UNITED NATIONS (AFP) - The United Nations has warned that fuel supplies needed to run Yemen's hospital generators and pump clean water will run out in less than three weeks unless the Saudi-led coalition lifts its blockade.
The dire forecast came as Yemen battles one of the world's worst outbreaks of cholera, with nearly one million people infected. Some 2,200 people have died.
Adding to the woes of aid workers on the ground, stocks of diphtheria vaccines will be emptied in two weeks unless aid deliveries are once again allowed in the country, UN spokesman Farhan Haq said.
The Saudi-led military coalition shut down Yemen's sea and air ports as well as borders on Nov 6 in response to a missile attack by the Iran-backed Houthi rebels near Riyadh.
UN aid chief Mark Lowcock warned last week that unless the blockade was lifted, Yemen will face "the largest famine the world has seen for many decades, with millions of victims".
A week after hearing that dire warning, the UN Security Council appeared powerless on Wednesday (Nov 15) to push the Saudi-led coalition to lift its blockade of humanitarian aid.
"There are still huge problems and there has not been any progress on the... open humanitarian access through the ports of Hodeida and airport of Sana'a," both held by the rebels, said Olof Skoog, the Swedish ambassador to the United Nations.
Sweden, a non-permanent council member, called for a council meeting last week on the crisis, but Skoog did not indicate whether he will seek another meeting on the aid blockade.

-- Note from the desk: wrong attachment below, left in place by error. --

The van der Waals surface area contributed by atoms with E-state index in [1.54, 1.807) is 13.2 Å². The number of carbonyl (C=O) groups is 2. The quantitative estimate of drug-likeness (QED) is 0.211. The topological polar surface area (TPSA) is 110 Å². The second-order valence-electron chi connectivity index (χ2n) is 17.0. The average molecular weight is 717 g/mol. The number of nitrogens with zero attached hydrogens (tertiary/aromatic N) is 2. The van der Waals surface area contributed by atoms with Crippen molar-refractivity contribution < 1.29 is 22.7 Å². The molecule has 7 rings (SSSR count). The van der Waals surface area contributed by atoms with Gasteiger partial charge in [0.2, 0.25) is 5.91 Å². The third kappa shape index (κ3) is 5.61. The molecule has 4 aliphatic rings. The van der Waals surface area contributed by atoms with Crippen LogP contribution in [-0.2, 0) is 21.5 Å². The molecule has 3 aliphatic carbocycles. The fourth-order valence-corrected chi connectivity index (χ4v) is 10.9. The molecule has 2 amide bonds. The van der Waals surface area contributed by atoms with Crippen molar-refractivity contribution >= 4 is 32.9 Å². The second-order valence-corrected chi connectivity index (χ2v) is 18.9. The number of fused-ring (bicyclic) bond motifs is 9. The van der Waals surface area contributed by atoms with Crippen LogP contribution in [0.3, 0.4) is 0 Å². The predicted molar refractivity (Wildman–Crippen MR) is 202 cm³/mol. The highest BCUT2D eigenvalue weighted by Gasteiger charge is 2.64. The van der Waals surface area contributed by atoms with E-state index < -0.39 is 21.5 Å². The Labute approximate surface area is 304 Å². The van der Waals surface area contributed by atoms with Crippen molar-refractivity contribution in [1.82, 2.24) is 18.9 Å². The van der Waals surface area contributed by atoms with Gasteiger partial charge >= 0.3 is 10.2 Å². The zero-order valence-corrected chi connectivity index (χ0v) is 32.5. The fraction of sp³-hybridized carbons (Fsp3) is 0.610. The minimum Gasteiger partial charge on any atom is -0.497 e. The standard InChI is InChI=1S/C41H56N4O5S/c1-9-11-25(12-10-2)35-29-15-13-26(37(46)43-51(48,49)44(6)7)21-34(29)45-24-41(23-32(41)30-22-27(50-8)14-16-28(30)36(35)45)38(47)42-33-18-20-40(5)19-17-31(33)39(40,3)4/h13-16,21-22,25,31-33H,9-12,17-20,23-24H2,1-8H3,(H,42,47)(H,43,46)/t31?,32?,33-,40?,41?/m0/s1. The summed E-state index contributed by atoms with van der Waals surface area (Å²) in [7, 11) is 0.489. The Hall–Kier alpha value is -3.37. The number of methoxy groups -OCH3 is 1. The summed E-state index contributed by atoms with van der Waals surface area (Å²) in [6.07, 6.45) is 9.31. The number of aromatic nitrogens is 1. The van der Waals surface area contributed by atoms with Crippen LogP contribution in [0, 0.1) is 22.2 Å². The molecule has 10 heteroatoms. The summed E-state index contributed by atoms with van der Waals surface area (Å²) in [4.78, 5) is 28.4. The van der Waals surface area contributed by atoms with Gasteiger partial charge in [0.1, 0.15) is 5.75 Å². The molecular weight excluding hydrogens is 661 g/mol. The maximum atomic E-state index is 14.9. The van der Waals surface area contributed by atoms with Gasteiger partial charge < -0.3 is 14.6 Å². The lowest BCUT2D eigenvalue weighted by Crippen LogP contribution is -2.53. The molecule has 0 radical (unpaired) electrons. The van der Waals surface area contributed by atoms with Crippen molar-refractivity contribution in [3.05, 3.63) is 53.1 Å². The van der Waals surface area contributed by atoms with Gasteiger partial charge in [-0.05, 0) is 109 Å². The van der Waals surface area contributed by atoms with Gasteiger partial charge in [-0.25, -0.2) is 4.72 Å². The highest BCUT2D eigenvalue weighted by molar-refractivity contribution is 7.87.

"We are concerned that not enough has happened," he said. "We'll see what the next step will be on that."
The United Nations has listed Yemen as the world's number one humanitarian crisis, with 17 million people in need of food, seven million of whom are at risk of famine.
Last week, Egypt, a non-permanent council member close to Saudi Arabia, circulated a draft statement that condemned the missile attack on Riyadh but made no mention of the aid blockade.
Diplomats criticised the proposed statement as lacking balance and said they did not expect it to be endorsed by the council.
UN aid officials meanwhile have stepped up their appeals.
"The humanitarian impact of what is happening here right now is unimaginable," said the UN's aid coordinator in Yemen, Jamie McGoldrick, this week.
The World Food Programme has warned that current stocks of rice will run out in 111 days and wheat in 97 days, while the prices of basic goods have skyrocketed.
Saudi Arabia and its allies intervened in Yemen in March 2015 to push back the Iran-backed Houthi rebels who control the capital Sanaa, and restore the government of President Abedrabbo Mansour Hadi to power.